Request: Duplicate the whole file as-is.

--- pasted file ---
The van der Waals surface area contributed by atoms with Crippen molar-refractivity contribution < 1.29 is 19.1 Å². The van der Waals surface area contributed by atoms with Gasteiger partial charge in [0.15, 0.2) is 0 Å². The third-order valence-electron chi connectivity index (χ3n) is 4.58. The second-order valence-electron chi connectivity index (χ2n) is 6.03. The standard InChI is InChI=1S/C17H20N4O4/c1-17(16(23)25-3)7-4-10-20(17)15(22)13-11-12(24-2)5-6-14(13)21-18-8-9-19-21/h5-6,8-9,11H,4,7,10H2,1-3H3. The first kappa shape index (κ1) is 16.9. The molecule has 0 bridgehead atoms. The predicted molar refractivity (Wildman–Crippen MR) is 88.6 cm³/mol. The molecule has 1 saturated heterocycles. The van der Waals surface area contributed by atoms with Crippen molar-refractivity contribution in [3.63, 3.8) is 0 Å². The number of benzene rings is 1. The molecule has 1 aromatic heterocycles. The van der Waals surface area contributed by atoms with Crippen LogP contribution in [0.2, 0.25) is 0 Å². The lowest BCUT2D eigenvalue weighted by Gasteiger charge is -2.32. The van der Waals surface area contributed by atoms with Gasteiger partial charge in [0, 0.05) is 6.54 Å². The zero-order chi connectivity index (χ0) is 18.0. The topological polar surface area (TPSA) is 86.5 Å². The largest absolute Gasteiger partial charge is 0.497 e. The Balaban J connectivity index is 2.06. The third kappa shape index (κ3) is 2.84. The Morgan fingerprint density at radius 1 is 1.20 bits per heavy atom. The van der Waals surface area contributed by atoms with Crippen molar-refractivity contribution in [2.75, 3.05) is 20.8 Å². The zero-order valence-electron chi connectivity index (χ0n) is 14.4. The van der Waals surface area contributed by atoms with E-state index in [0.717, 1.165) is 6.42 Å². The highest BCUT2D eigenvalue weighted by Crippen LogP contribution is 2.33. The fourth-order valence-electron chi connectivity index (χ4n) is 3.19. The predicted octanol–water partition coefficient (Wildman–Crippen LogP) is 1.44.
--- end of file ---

The van der Waals surface area contributed by atoms with Crippen molar-refractivity contribution < 1.29 is 19.1 Å². The van der Waals surface area contributed by atoms with Gasteiger partial charge in [0.15, 0.2) is 0 Å². The third-order valence-electron chi connectivity index (χ3n) is 4.58. The second-order valence-electron chi connectivity index (χ2n) is 6.03. The standard InChI is InChI=1S/C17H20N4O4/c1-17(16(23)25-3)7-4-10-20(17)15(22)13-11-12(24-2)5-6-14(13)21-18-8-9-19-21/h5-6,8-9,11H,4,7,10H2,1-3H3. The first kappa shape index (κ1) is 16.9. The molecule has 0 bridgehead atoms. The predicted molar refractivity (Wildman–Crippen MR) is 88.6 cm³/mol. The molecule has 1 saturated heterocycles. The van der Waals surface area contributed by atoms with Crippen molar-refractivity contribution in [3.63, 3.8) is 0 Å². The number of benzene rings is 1. The molecule has 1 aromatic heterocycles. The van der Waals surface area contributed by atoms with Crippen LogP contribution in [0.2, 0.25) is 0 Å². The lowest BCUT2D eigenvalue weighted by Gasteiger charge is -2.32. The van der Waals surface area contributed by atoms with Gasteiger partial charge in [0, 0.05) is 6.54 Å². The zero-order chi connectivity index (χ0) is 18.0. The topological polar surface area (TPSA) is 86.5 Å². The largest absolute Gasteiger partial charge is 0.497 e. The Balaban J connectivity index is 2.06. The third kappa shape index (κ3) is 2.84. The Morgan fingerprint density at radius 1 is 1.20 bits per heavy atom. The van der Waals surface area contributed by atoms with Crippen molar-refractivity contribution in [2.75, 3.05) is 20.8 Å². The zero-order valence-electron chi connectivity index (χ0n) is 14.4. The van der Waals surface area contributed by atoms with E-state index in [0.717, 1.165) is 6.42 Å². The highest BCUT2D eigenvalue weighted by Crippen LogP contribution is 2.33. The fourth-order valence-electron chi connectivity index (χ4n) is 3.19. The predicted octanol–water partition coefficient (Wildman–Crippen LogP) is 1.44.